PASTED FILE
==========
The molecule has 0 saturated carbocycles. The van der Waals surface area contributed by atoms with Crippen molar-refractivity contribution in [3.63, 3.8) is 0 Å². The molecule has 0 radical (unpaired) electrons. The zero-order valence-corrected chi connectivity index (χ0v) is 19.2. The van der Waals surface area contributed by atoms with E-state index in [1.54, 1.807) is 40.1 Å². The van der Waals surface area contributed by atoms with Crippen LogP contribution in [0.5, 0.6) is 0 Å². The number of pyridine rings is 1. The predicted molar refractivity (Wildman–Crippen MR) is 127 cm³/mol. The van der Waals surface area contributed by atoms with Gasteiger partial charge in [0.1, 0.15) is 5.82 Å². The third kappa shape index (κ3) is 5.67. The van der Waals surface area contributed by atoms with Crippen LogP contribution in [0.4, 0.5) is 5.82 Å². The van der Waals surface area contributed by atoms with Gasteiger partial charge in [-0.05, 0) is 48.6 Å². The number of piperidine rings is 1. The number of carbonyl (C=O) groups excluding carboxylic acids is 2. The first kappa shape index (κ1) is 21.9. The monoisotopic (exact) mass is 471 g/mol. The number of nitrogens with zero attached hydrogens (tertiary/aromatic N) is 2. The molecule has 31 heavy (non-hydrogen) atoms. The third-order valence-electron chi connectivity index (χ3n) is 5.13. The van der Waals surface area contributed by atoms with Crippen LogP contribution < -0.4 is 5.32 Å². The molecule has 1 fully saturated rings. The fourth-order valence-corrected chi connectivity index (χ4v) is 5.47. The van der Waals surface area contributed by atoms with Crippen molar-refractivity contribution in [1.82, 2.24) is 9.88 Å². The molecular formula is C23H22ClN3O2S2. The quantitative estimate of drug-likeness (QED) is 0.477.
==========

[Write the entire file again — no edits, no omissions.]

The molecule has 0 saturated carbocycles. The van der Waals surface area contributed by atoms with Crippen molar-refractivity contribution in [3.63, 3.8) is 0 Å². The molecule has 0 radical (unpaired) electrons. The zero-order valence-corrected chi connectivity index (χ0v) is 19.2. The van der Waals surface area contributed by atoms with E-state index in [1.54, 1.807) is 40.1 Å². The van der Waals surface area contributed by atoms with Crippen LogP contribution in [0.5, 0.6) is 0 Å². The number of pyridine rings is 1. The predicted molar refractivity (Wildman–Crippen MR) is 127 cm³/mol. The van der Waals surface area contributed by atoms with Gasteiger partial charge in [0.1, 0.15) is 5.82 Å². The third kappa shape index (κ3) is 5.67. The van der Waals surface area contributed by atoms with Crippen LogP contribution in [0.4, 0.5) is 5.82 Å². The van der Waals surface area contributed by atoms with Gasteiger partial charge in [-0.05, 0) is 48.6 Å². The number of piperidine rings is 1. The number of carbonyl (C=O) groups excluding carboxylic acids is 2. The first kappa shape index (κ1) is 21.9. The monoisotopic (exact) mass is 471 g/mol. The number of nitrogens with zero attached hydrogens (tertiary/aromatic N) is 2. The molecule has 31 heavy (non-hydrogen) atoms. The third-order valence-electron chi connectivity index (χ3n) is 5.13. The van der Waals surface area contributed by atoms with Crippen LogP contribution < -0.4 is 5.32 Å². The molecule has 1 fully saturated rings. The fourth-order valence-corrected chi connectivity index (χ4v) is 5.47. The van der Waals surface area contributed by atoms with Crippen molar-refractivity contribution in [1.82, 2.24) is 9.88 Å². The molecular formula is C23H22ClN3O2S2. The quantitative estimate of drug-likeness (QED) is 0.477.